The inspirational drama - now, that's a terrifying genre.

Filled to the brim with so much soft, cloying mush, films released under that banner are liable to kill you with a saccharine overdose.

Not so Disney's surprisingly robust Queen of Katwe, a live-action family drama that tells the true story of Phiona Mutesi, an illiterate Ugandan teen born in abject poverty, who managed within a few short years to become a world-class chess player.

Based on American journalist Tim Crother's best-seller, Queen of Katwe is the latest film by the remarkable Mira Nair, the Oscar-nominated director of Mississippi Masala, The Namesake, and Monsoon Wedding.

The picture was shot on location in Katwe, one the most impoverished slums in the Ugandan capital city, Kampala, and makes a good-faith effort to provide a truthful account of life in Phiona's world.

The unlikely young grand master, portrayed by newcomer Madina Nalwanga in a remarkably restrained and implosive performance, grew up in a 10-by-10-foot room with a dirt floor and a corrugated tin roof. She shared the humble space with her three siblings and their widowed mother (played by Oscar-winner Lupita Nyong'o).

Phiona dropped out of school at 9 so she could work full time selling corn to passing drivers in the nearby streets.

Two years later, she was fished from those streets by Robert Katende, an engineer who grew up an orphan in Katwe and had returned to establish a sports program and a chess club for the kids as part of a church outreach program.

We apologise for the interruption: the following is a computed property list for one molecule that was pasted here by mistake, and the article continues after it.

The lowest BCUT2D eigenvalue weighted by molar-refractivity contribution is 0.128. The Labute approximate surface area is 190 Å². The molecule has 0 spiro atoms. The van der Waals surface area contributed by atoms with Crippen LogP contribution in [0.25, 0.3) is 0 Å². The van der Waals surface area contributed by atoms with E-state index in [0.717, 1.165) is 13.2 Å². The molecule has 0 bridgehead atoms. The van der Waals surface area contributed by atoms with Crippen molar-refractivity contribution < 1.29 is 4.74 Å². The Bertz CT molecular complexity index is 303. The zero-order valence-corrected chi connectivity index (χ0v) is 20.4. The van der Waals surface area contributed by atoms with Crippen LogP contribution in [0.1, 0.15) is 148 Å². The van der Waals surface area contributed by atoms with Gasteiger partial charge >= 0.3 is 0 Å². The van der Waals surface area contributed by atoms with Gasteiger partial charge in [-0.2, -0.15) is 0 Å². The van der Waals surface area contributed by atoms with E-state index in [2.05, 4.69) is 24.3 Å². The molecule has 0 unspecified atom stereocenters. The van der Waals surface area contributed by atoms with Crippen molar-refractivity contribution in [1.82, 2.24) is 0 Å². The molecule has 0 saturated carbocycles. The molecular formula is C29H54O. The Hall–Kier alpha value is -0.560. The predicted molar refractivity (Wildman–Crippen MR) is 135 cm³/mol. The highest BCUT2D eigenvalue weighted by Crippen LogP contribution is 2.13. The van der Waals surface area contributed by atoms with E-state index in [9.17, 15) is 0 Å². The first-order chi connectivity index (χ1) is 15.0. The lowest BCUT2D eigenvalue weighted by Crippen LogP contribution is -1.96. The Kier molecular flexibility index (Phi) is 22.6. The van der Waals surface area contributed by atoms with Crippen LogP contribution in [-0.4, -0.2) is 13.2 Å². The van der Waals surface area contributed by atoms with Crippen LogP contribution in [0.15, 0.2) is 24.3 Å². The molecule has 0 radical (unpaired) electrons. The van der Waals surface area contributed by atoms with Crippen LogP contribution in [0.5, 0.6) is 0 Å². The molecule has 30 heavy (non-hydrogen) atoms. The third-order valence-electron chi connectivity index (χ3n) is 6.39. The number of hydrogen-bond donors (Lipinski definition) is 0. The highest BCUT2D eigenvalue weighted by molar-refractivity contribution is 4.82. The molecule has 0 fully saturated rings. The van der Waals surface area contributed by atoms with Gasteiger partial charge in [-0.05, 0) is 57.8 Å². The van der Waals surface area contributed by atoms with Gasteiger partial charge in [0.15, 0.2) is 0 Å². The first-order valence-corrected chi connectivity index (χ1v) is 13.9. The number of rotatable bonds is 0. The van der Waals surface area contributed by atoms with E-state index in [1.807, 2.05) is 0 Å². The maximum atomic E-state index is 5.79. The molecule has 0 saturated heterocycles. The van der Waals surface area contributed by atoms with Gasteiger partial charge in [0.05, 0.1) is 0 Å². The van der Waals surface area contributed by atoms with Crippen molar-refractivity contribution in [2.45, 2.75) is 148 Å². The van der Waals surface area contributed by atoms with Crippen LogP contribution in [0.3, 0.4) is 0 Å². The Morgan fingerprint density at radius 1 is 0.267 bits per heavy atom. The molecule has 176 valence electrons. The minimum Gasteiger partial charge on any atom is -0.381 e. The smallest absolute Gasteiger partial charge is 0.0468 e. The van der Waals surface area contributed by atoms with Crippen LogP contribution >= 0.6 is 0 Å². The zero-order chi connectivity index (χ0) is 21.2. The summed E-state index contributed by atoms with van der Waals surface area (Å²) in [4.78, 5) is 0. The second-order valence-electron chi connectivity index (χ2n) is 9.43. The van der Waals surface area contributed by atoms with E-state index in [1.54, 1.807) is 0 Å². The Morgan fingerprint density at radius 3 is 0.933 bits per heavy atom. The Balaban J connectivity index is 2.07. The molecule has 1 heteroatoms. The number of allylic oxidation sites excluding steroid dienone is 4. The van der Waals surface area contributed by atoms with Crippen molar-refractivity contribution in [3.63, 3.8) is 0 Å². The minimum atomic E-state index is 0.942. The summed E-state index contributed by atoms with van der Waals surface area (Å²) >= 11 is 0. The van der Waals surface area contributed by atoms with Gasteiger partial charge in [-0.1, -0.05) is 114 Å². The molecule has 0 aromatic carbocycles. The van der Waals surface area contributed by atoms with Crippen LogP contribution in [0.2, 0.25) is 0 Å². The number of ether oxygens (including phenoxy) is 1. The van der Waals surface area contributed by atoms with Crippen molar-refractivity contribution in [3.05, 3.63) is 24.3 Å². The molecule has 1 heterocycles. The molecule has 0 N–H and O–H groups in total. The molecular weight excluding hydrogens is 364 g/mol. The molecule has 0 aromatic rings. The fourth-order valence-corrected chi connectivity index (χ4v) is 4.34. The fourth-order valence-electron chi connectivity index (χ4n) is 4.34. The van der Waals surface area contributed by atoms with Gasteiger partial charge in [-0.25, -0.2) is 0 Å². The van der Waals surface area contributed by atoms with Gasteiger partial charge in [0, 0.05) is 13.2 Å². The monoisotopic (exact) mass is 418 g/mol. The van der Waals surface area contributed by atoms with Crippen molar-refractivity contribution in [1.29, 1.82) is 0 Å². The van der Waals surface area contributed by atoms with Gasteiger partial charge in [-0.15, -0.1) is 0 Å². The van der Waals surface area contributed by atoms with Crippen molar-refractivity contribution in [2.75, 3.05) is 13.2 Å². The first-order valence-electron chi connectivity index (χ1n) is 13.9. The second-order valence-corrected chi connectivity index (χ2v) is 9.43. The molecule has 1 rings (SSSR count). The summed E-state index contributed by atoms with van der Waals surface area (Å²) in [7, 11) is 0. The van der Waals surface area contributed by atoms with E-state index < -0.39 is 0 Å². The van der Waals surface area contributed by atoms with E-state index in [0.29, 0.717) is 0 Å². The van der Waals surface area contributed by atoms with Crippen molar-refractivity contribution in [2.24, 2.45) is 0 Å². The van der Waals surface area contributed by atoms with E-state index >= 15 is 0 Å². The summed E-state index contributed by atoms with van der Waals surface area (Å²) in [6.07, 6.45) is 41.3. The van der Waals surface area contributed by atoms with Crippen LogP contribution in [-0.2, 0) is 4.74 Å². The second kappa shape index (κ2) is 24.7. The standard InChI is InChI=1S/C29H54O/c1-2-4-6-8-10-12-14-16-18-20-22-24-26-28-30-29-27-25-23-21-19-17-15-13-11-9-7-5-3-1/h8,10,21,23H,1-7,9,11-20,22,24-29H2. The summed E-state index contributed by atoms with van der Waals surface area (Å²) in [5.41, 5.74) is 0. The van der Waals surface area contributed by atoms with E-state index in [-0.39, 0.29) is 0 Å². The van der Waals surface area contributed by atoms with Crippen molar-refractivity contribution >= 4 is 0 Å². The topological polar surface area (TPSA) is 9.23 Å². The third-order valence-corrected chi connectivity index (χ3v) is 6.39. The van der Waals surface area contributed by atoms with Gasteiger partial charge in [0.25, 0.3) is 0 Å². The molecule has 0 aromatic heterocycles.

David Oyelowo (Selma, Captive) is masterful as Katende, a reserved, introspective man who has trouble containing his emotions as he shares in the triumphs and miseries of his students.

Queen of Katwe follows five years in the impossible lives of Phiona, her family, and her friends in a quarter where fresh water is scarce and raw sewage rampant, and where residents are forever at the mercy of unscrupulous landlords, pimps, and criminals.

Ultimately, Queen of Katwe fosters a belief in the triumph of merit and talent. And that message is definitely applicable - to Western kids.

But this terrific film and its inspirational message have been filtered through an individualistic, American point of view, suggesting that anyone can make a better life for themselves if they are willing to work. And that's not the case everywhere.

To her credit, Nair shows that Phiona's achievements have the potential to inspire change in her community. The director ends the film with information about the ways in which Phiona, her family, and her chess club have helped establish educational opportunities for other kids in Katwe.

What about the large-scale, systemic problems that lead to corruption, inequality, and injustice in countries like Uganda?

Nair's film doesn't attempt to answer that. But I am grateful that a mainstream family film like Queen of Katwe can inspire one to ask bigger questions.




Queen of Katwe

*** (Out of four stars)

Directed by Mira Nair. With Madina Nalwanga, David Oyelowo, Lupita Nyong'o, Taryn Kyaze. Distributed by Walt Disney Studios Motion Pictures International.

Running time: 2 hours, 4 mins.

Parent's guide: PG (thematic elements, an accident scene, and some suggestive material).

Playing at: Area theaters.